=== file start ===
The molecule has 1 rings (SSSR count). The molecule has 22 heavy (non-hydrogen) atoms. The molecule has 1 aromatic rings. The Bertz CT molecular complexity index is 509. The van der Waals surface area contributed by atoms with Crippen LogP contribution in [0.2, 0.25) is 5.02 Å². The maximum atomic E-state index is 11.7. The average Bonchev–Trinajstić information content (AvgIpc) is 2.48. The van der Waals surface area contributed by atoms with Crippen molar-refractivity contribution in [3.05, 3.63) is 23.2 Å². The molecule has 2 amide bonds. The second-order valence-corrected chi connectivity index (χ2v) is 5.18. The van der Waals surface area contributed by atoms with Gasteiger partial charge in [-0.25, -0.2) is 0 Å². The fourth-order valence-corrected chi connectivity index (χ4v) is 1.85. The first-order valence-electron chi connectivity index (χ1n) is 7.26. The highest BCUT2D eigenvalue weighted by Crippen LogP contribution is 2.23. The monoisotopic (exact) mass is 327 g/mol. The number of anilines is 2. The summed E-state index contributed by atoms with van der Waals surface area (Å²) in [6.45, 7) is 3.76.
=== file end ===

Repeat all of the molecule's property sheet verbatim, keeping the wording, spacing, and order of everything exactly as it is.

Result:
The molecule has 1 rings (SSSR count). The molecule has 22 heavy (non-hydrogen) atoms. The molecule has 1 aromatic rings. The Bertz CT molecular complexity index is 509. The van der Waals surface area contributed by atoms with Crippen LogP contribution in [0.2, 0.25) is 5.02 Å². The maximum atomic E-state index is 11.7. The average Bonchev–Trinajstić information content (AvgIpc) is 2.48. The van der Waals surface area contributed by atoms with Crippen molar-refractivity contribution in [3.05, 3.63) is 23.2 Å². The molecule has 2 amide bonds. The second-order valence-corrected chi connectivity index (χ2v) is 5.18. The van der Waals surface area contributed by atoms with Gasteiger partial charge in [-0.25, -0.2) is 0 Å². The fourth-order valence-corrected chi connectivity index (χ4v) is 1.85. The first-order valence-electron chi connectivity index (χ1n) is 7.26. The highest BCUT2D eigenvalue weighted by Crippen LogP contribution is 2.23. The monoisotopic (exact) mass is 327 g/mol. The number of anilines is 2. The summed E-state index contributed by atoms with van der Waals surface area (Å²) in [6.45, 7) is 3.76.